In Johannesburg, prosperous whites live behind gates; when they exit their cars to open the gates, carjackings are common. But seldom is the victim killed, much less shot twice, like Annette Botha. And now, Piet Botha, the husband of the wealthy woman, is the primary suspect in his wife's murder.
P.I. Jade de Jong fled South Africa ten years ago after her father was killed. Now back in town, she offers to help her father's former assistant, Superintendent David Patel, with his investigation of this case. Under apartheid, Patel, of Indian descent, could never have attained his present position. But he is feeling pressure from his ''old line'' boss with respect to this investigation and fears lingering prejudice is at work.
As Jade probes into this and other recent carjacking cases, a pattern begins to emerge -- a pattern that goes back to her father's murder and involves a vast and intricate series of crimes for profit.
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JASSY MACKENZIE was born in Rhodesia and moved to South Africa when she was eight years old. She loves the energy, danger, and excitement of Johannesburg and believes there is no better place for a thriller writer to live. She herself has been hijacked at gunpoint outside her home and had her car taken from her by force. She is thirty-nine years old and lives in Kyalami with her wonderful partner Dion, two horses, and two cats.Excerpt. © Reprinted by permission. All rights reserved.:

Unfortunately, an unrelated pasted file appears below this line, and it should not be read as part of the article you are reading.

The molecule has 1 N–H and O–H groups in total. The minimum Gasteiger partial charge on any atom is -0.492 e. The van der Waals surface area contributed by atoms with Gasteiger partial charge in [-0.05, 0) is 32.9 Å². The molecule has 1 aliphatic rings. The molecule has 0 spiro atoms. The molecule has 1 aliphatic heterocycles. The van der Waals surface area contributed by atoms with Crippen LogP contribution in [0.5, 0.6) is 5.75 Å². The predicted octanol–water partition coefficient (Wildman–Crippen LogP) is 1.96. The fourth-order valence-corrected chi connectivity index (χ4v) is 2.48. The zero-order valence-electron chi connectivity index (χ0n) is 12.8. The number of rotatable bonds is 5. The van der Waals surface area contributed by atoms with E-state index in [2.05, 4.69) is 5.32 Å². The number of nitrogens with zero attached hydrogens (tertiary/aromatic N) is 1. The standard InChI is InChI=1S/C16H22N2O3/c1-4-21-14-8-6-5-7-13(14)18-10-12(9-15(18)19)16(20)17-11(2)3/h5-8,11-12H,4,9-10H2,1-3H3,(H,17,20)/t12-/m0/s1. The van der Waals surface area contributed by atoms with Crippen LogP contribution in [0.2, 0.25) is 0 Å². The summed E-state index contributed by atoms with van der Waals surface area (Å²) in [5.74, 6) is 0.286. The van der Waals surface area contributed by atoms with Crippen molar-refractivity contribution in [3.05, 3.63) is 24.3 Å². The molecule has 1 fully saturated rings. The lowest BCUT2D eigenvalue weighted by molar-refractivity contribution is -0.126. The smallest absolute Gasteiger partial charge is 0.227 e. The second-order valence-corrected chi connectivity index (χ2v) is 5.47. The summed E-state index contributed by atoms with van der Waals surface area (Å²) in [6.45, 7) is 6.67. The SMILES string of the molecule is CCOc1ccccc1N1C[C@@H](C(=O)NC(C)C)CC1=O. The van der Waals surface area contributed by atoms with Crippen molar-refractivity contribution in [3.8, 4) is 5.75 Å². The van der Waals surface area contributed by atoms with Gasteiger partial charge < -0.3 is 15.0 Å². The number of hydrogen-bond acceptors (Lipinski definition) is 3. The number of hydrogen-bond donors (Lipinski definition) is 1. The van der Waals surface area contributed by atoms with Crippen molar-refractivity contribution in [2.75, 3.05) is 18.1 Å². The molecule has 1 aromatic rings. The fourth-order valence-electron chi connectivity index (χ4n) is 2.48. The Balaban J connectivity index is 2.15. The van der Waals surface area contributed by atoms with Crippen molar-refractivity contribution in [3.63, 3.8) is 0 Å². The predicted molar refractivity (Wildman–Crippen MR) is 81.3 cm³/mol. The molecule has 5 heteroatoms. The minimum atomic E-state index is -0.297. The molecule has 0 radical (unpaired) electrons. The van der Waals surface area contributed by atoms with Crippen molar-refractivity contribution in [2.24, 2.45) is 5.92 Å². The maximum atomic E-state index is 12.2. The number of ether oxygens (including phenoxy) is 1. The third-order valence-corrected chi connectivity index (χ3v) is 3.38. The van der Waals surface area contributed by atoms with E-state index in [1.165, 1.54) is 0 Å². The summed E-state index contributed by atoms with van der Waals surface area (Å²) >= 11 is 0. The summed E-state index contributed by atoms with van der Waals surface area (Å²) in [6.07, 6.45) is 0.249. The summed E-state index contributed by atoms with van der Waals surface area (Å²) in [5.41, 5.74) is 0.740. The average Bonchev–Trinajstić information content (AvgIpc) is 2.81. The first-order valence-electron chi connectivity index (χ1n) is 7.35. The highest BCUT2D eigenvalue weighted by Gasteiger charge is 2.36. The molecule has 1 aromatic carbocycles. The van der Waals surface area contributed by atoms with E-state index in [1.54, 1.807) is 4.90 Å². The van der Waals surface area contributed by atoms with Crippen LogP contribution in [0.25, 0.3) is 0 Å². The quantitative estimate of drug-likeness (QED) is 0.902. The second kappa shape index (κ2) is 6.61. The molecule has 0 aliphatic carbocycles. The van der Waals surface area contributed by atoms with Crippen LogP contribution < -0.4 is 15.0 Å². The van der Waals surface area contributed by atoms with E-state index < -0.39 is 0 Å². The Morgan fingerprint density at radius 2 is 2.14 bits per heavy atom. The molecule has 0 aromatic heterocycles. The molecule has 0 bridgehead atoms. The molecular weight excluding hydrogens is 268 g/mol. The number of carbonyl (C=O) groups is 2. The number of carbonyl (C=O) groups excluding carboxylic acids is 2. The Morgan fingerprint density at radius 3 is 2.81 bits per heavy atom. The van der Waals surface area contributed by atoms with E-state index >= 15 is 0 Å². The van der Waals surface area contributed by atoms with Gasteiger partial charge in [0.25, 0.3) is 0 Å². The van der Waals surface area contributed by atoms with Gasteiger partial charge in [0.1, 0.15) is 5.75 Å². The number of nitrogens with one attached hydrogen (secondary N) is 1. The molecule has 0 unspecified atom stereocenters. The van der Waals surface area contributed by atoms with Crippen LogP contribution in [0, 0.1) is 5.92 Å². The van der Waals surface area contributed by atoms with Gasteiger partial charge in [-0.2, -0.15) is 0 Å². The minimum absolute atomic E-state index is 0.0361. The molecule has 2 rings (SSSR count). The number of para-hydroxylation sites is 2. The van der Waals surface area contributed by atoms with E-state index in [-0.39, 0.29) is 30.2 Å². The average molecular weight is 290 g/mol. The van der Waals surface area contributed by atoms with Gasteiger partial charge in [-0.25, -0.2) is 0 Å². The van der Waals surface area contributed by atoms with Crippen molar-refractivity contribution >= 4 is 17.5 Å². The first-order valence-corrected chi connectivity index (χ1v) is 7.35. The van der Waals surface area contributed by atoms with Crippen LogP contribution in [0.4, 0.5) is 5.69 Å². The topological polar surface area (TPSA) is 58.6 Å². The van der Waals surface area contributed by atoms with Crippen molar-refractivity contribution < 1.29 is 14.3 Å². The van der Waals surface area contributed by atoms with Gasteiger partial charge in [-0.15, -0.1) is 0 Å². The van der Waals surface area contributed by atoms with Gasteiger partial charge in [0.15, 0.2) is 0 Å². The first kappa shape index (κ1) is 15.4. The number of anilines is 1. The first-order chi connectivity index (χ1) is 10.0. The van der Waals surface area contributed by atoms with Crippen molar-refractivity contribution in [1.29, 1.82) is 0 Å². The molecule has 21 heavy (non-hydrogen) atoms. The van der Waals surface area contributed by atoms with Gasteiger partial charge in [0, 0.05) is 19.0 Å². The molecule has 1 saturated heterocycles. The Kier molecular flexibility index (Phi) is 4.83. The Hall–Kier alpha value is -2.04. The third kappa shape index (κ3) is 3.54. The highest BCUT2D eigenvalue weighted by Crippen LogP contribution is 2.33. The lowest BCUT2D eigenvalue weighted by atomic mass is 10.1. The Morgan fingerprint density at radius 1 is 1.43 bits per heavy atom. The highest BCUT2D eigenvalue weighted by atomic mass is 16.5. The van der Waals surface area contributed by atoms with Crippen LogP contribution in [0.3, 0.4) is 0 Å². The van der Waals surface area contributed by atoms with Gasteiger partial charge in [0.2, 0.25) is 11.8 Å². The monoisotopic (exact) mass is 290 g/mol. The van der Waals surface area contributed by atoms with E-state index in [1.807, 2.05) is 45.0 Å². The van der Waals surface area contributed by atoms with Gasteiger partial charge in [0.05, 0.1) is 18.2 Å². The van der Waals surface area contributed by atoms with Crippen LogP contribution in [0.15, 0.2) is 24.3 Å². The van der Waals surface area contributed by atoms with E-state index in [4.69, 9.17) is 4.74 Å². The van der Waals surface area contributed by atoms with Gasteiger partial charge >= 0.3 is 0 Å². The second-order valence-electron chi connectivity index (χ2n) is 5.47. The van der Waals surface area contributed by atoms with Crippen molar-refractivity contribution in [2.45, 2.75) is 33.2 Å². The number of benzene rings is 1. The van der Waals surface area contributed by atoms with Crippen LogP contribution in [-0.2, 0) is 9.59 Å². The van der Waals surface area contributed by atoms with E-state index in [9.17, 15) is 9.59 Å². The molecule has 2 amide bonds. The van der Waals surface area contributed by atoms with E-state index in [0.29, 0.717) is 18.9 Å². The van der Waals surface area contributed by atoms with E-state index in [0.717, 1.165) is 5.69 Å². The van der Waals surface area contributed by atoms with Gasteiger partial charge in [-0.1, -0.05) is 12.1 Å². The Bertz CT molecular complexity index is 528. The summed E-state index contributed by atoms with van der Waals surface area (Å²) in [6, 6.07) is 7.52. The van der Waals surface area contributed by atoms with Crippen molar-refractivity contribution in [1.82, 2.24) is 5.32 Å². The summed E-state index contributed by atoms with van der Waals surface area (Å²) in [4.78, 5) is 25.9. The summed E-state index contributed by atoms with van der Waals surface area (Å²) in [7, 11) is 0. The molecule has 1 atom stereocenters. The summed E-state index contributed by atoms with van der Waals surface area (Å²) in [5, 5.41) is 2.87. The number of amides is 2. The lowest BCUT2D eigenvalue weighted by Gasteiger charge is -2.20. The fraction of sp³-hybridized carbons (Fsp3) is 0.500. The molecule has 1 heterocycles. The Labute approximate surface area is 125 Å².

Annette arrived home in the dark. Her car’s tires crunched on the sand driveway and the brakes squeaked as she pulled to a hurried halt outside the tall metal gate. The heater’s fan was on maximum and the eight o’clock news was starting on the radio, but she didn’t have time to listen. Stopping at night was risky. Getting out of the car was even more dangerous, but she had no choice. Pulling the keys from the ignition, with the useless gate buzzer dangling from the bunch, she climbed out.
She hunched her shoulders against the cold, hugging her flimsy work jacket around her as she hurried over to the gate. She passed the “Sold” sign, rattling against the metal stakes that held it in the ground. The wind was blowing hard, hissing and whistling through the long dry grass that flanked her driveway. The growth swayed and parted and she peered at it suspiciously. For a moment it looked as if somebody was crouched inside, trying to hide.
Her head jerked up as she saw movement ahead of her. Four large dogs rushed towards the gate, their shadows stretching out behind them in the beams of her car’s headlights. The lead Alsatian snarled at his followers, defending his position as the others crowded too close. Leaping and wagging their tails, the dogs pushed their noses through the bars in welcome.
Annette smiled in relief, leaning forward and scratching their coarse fur. “Hey, boys. Just a minute and I’ll be inside.”
She fumbled with the bunch of keys, searching for the right one, her breath misting in the icy air. The giant padlock was easy to open because it was new, but it was difficult to remove because of its size. It was wedged into the thick steel rings between the gate and the gatepost. She struggled with the stubborn metal, so cold to the touch it seemed to burn. She glanced behind her at the lonely road while the dogs whined and shoved their muzzles against her hand in encouragement.
Finally the padlock jerked free, pinching a fold of skin on her finger as it came loose. She swore, cradling her hand against the pain. She would have a blood blister tomorrow, to add to the one from yesterday.
“Got to get that gate motor fixed,” she told the dogs.